TV Preview

'Anchorwoman': Talking Airhead

A story with legs: Lauren Jones, center, stars as a model turned journalist in
A story with legs: Lauren Jones, center, stars as a model turned journalist in "Anchorwoman." (By Joe Viles -- Fox)
By Neely Tucker
Washington Post Staff Writer
Wednesday, August 22, 2007

"Anchorwoman" is the sort of trailer-park television you wouldn't mark your calendar to watch each week, but if you channel-surfed across it, you couldn't help but watch.

Here's your "Green Acres" premise for this "comedy-reality hybrid" debuting tonight on Fox: Glamorous New York swimsuit model tootles down to Texas to host a local television station's evening newscast.

Lauren Jones, a former Miss New York USA semifinalist and former "Barker's Beauty" on "The Price Is Right," is the buxom babe in heels, and KYTX Channel 19 in Tyler, Tex., is small-town 'Murca.

We regret to inform you that some people, namely journalists, have taken this seriously.

"Despicable," the national president of the Society of Professional Journalists told one publication. "Sold their integrity," a competing Texas station told a trade magazine. "A swimsuit model fills in Annalisa Petralia's shoes?" Annalisa Petralia, the none-too-amused demoted KYTX anchor, says on the show. "Is that what we're telling our viewers? That I'm a swimsuit model, too?"

Actually, based on the available video evidence, no. But to be fair, let's say that Jones and Petralia are both better off in their respective callings. At least Jones has a sense of humor in this show, a pixie-cute wink at the camera that befits a former World Wrestling Entertainment hostess, and she's about as serious as any viewer should be. Which is to say, not at all.

In the initial episode, Jones gets the news in Los Angeles that KYTX, the CBS affiliate in a tiny East Texas market, has decided to hire her to see what happens when a model is given a slot on the 5 p.m. news. (Notice the station didn't go completely crazy, giving her the more highly viewed broadcasts later in the evening.) "I can't wait to get down there and meet a hot cowboy," she tells a friend.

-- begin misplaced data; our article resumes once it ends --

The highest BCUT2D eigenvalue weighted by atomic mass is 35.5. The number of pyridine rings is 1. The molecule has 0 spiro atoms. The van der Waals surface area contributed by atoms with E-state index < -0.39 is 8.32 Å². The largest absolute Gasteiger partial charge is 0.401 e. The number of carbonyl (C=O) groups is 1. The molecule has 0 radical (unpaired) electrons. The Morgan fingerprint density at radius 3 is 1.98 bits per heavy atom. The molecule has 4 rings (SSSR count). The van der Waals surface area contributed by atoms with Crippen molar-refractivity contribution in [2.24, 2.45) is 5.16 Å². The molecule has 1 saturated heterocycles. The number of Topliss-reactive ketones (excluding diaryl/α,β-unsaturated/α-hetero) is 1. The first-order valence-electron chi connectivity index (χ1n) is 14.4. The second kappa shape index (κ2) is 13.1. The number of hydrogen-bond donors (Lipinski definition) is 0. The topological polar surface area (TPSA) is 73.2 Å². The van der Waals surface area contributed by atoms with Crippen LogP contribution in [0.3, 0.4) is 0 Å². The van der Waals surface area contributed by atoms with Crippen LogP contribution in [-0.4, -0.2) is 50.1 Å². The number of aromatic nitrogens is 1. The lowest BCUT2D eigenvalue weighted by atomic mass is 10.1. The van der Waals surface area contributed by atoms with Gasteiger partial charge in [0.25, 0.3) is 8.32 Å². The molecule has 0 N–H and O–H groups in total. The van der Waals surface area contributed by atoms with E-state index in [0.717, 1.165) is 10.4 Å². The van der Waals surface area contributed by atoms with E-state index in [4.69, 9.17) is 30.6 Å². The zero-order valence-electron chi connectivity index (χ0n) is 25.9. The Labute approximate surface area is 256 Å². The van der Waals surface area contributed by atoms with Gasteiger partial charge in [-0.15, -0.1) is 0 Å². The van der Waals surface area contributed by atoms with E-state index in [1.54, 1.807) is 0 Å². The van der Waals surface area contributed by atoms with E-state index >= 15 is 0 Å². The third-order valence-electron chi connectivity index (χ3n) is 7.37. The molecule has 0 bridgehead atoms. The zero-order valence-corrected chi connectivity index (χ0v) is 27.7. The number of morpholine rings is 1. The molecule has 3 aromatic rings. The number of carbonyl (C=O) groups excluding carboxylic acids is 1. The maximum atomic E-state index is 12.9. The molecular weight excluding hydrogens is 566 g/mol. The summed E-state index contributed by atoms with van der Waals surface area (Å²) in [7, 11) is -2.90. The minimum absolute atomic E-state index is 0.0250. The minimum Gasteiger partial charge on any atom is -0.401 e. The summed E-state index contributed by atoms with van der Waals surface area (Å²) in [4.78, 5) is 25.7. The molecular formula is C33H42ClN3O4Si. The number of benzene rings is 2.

"The ideal outcome from Lauren being here would be that our ratings begin to move upward," says the station's general manager, Phil Hurley, who is struggling to reach double figures in viewership.

Jones is good fun, plopping miniskirts and stilettos into the trunk of her fire-engine-red BMW convertible and showing up for work her first day revealing more of her gams than Beyoncé. Of course she's not trying to be a serious journalist -- the pay cut, for heaven's sake! -- and of course the station management isn't serious about keeping her on.

It falls to Dan Delgado, the station's news director, to manage an unhappy staff, try to coax a solid performance from Jones on-camera and keep the station's credibility somewhere above the cleavage. "Can we get out of here with our journalistic standards intact?" is his question for Jones's first show.

Delgado comes off as a good sport, but you have to wonder, as in all these reality shows, how much people are serious and how much they're mugging. Is Jones that much of a ditz, or is she playing the part? Petralia has a pretty good reason to be unhappy, but does she really go around telling co-workers to check her résumé if they doubt her journalistic background?

You'll have to watch to find out -- but, somehow, all we could think about was Don Henley's sarcastic take on local television news from years ago, "Dirty Laundry":

We got the bubble-headed bleach-blonde

Who comes on at 5.

She can tell you about the plane crash

With a gleam in her eye.

Don, buddy, you should tune in now.

Anchorwoman (30 minutes) has its one-hour premiere tonight at 8 on Fox.

© 2007 The Washington Post Company